Echuca Moama Bridge Press Conference
Jacinta Allan: Well it's great to be here today on the banks of the Murray River to mark a big and important milestone and announcement for the local community and I'm very pleased to be joined with the Deputy Prime Minister and Minister for Infrastructure Michael McCormack; our New South Wales state colleague Paul Toole and also here as proud and happy local members, Peter Walsh, Member for Murray Plains, and Sussan Ley, the Member for Farrer, in the Federal Parliament.
We've also got a number of other people here today because we're really pleased to be announcing that we- the contract has been awarded; the federal and state governments have agreed on funding and delivering stage three of the Echuca Moama project. And this is the big heart of the Echuca Moama project; it involves the construction of two bridges over the Campaspe and Murray River; it also involves the construction of shared walking and cycling paths. But most importantly, after quite a period of time, it delivers that much needed second river crossing for the local community and it's a project that's being delivered in partnership with three levels of government.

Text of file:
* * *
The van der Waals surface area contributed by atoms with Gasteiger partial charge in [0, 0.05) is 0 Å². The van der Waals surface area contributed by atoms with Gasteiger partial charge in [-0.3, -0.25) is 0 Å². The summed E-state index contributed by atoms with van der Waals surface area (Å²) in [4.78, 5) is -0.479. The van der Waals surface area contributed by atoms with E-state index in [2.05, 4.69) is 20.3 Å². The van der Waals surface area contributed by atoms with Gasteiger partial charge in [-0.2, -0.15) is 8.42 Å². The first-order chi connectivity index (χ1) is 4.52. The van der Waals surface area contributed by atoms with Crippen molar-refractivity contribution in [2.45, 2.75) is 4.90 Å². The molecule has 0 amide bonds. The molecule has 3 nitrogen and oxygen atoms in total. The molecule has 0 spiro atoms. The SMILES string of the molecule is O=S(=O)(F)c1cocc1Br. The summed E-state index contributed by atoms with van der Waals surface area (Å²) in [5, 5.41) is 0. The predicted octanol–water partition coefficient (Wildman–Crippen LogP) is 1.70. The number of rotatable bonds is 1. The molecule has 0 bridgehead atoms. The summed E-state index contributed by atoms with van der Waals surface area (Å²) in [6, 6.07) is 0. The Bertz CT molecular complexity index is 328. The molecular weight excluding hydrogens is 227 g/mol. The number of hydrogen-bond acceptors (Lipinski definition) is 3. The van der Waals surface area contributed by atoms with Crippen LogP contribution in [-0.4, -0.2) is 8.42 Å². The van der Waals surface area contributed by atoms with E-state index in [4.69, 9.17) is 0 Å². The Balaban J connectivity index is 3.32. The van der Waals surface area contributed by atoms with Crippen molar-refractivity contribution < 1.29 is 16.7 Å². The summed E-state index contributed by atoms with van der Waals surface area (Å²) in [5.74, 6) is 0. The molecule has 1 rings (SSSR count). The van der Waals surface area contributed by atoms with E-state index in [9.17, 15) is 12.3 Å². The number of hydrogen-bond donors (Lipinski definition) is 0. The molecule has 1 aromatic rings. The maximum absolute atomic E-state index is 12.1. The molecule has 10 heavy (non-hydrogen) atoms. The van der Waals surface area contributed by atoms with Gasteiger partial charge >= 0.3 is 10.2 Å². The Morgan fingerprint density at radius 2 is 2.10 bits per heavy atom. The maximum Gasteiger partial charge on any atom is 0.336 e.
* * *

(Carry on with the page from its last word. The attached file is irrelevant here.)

We all want to have a say about this project today and there is a lot to say about this project. What I wanted to add to the voices here is that the Victorian Government is really pleased to partner with the Federal Government and the New South Wales Government on delivering this project as part of our big investment in transport infrastructure right across Victoria. And this is indeed, the largest project we've got underway here in northern Victoria, and it is a big project when you consider that there are around 25,000 vehicles a day that use the existing river crossing, we need to take the pressure off that and we need to plan for the future which is what this project is all about.
I just want to finish by thanking and acknowledging the local community for their ongoing work and support in making sure that the three levels of government get on and deliver this project. Also, I see here today we have Mal Kersting, who's the recently retired VicRoads Director, who this project was one of his babies for a very, very long time. He's worked extensively with the local community over many years to get us to this point; so it's great that Mal's here today. I think he's here today to really make sure we get on and deliver this project and we're absolutely delighted to say that that's exactly what we're doing with the announcement today of both the contract award and the delivery timeframes for this important project. Michael, shall I hand over to you.